Argentina in the first 11 months of last year exported 550,000 tonnes of fresh and processed sea and river fish and seafood for 1.15 billion dollars, more than in the 12 months of 2005, when it sold abroad 445,000 tonnes for 799 million dollars, the SENASA phytosanitary watchdog said in a report yesterday.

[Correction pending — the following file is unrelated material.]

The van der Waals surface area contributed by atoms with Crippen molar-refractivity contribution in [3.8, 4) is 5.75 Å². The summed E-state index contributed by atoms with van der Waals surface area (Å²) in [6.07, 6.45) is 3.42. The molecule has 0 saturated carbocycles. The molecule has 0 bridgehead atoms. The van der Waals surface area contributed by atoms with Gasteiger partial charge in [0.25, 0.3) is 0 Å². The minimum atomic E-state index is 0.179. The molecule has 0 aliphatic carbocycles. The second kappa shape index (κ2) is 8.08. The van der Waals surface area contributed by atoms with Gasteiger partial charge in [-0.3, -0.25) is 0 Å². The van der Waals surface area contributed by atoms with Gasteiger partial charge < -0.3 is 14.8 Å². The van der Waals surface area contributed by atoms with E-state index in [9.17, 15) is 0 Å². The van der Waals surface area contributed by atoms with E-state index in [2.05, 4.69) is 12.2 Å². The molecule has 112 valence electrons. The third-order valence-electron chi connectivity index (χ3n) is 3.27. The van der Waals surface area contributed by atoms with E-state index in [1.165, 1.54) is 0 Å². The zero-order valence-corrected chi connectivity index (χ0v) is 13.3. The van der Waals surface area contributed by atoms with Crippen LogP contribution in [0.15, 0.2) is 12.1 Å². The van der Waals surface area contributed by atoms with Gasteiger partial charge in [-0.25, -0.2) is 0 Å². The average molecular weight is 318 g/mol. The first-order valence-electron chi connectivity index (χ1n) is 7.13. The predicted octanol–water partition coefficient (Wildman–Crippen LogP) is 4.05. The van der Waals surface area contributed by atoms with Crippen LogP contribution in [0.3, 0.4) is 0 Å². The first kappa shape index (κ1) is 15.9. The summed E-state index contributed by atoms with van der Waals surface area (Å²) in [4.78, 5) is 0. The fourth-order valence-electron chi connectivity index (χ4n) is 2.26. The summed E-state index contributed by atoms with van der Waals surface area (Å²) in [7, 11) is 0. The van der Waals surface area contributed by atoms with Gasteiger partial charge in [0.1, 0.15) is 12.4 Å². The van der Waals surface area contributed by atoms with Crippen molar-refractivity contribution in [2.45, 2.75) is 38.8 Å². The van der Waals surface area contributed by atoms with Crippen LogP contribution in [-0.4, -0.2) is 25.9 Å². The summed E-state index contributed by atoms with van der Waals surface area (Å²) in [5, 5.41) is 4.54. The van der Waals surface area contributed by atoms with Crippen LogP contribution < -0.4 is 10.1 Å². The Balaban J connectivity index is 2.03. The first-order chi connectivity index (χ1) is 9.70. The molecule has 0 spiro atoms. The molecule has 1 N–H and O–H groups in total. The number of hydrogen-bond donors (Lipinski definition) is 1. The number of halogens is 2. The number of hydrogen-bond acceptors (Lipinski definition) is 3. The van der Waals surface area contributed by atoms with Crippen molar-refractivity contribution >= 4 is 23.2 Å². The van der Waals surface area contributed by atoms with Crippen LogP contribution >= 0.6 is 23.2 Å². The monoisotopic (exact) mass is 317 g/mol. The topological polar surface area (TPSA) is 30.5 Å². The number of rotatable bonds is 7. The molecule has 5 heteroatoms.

The January-November 2005 exports meant a 36 percent volume increase and a 57 percent revenue increase as compared to those of the same period of 2005, when 404,000 tonnes were exported for 729 million dollars. Exports of fresh and processed sea and river fish totalled 331,000 tonnes for 508 million dollars, an eight percent increase in volume and an 18 percent increase in revenue as compared to the January-November 2005 period, when 305,000 tonnes were sold abroad for 430 million dollars. Brazil, Argentina's largest trading partner, was the second-largest buyer of fresh and processed sea and river fish with purchases of 41,000 tonnes for 72 million dollars, only second to Spain, that bought 43,400 tonnes for 74 million dollars. Other destinations were the US (24,000 tonnes), Italy (19,000), Nigeria (18,000), Germany (14,500), Russia (14,500), Colombia (12,000), Japan (11,000), China (9,600), France (9,600), Israel (8,900), Ukraine (7,900), Uruguay (7,800) and South Korea (6,600 tonnes). There were also some sales to Poland, Morocco, Australia, Hungary, Jordan and Croatia. The main export product was hake, with a total of 163,000 tonnes. Regarding fresh and processed seafood, in January-November 2005 Argentina exported 219,000 tonnes for 642 million dollars, an increase of 122 percent in volume and of 114 percent in revenue as compared to the same period of 2005, when the country sold abroad 99,000 tonnes for 299 million dollars. The main destinations for seafood were Spain (116,000 tonnes for 379 million dollars), China (40,000 tonnes for 35.5 million dollars), Italy 16,000 tonnes for 79 million dollars) and Japan (13,600 tonnes for 39 million dollars). The main products exported were squid sheaths (83,500 tonnes), whole squid (70,600 tonnes) and shrimp (40,000 tonnes). Guillermo Háskel ÃÂ¢€" MercoPress ÃÂ¢€" Buenos Aires